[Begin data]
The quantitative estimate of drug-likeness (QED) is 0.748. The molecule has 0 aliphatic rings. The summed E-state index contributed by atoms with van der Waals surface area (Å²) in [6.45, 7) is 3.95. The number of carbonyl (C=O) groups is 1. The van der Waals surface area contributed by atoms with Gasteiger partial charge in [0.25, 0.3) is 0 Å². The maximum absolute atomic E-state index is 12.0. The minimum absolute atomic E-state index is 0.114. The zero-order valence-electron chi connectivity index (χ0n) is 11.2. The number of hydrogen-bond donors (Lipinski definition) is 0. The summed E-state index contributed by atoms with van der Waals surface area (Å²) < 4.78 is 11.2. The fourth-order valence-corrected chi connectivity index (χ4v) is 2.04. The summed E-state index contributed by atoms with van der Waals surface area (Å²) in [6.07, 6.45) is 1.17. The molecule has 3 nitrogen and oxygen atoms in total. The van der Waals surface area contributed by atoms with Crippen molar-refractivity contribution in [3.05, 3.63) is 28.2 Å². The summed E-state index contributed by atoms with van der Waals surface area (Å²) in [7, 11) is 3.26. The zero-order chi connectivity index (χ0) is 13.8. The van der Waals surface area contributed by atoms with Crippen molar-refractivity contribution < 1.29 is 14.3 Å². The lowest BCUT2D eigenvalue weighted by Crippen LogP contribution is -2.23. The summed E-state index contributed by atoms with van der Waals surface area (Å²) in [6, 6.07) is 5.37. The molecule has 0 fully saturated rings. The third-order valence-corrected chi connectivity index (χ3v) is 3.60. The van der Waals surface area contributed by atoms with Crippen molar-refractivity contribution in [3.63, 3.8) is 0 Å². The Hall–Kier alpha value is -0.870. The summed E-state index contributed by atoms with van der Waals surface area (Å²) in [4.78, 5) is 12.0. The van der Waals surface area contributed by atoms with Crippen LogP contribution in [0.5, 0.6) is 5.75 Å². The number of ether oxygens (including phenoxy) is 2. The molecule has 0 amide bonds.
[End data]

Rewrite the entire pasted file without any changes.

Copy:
The quantitative estimate of drug-likeness (QED) is 0.748. The molecule has 0 aliphatic rings. The summed E-state index contributed by atoms with van der Waals surface area (Å²) in [6.45, 7) is 3.95. The number of carbonyl (C=O) groups is 1. The van der Waals surface area contributed by atoms with Gasteiger partial charge in [0.25, 0.3) is 0 Å². The maximum absolute atomic E-state index is 12.0. The minimum absolute atomic E-state index is 0.114. The zero-order valence-electron chi connectivity index (χ0n) is 11.2. The number of hydrogen-bond donors (Lipinski definition) is 0. The summed E-state index contributed by atoms with van der Waals surface area (Å²) < 4.78 is 11.2. The fourth-order valence-corrected chi connectivity index (χ4v) is 2.04. The summed E-state index contributed by atoms with van der Waals surface area (Å²) in [6.07, 6.45) is 1.17. The molecule has 3 nitrogen and oxygen atoms in total. The van der Waals surface area contributed by atoms with Crippen molar-refractivity contribution in [3.05, 3.63) is 28.2 Å². The summed E-state index contributed by atoms with van der Waals surface area (Å²) in [7, 11) is 3.26. The zero-order chi connectivity index (χ0) is 13.8. The van der Waals surface area contributed by atoms with Crippen molar-refractivity contribution < 1.29 is 14.3 Å². The lowest BCUT2D eigenvalue weighted by Crippen LogP contribution is -2.23. The summed E-state index contributed by atoms with van der Waals surface area (Å²) in [6, 6.07) is 5.37. The molecule has 0 fully saturated rings. The third-order valence-corrected chi connectivity index (χ3v) is 3.60. The van der Waals surface area contributed by atoms with Crippen molar-refractivity contribution in [3.63, 3.8) is 0 Å². The Hall–Kier alpha value is -0.870. The summed E-state index contributed by atoms with van der Waals surface area (Å²) in [4.78, 5) is 12.0. The van der Waals surface area contributed by atoms with Crippen LogP contribution in [0.5, 0.6) is 5.75 Å². The number of ether oxygens (including phenoxy) is 2. The molecule has 0 amide bonds.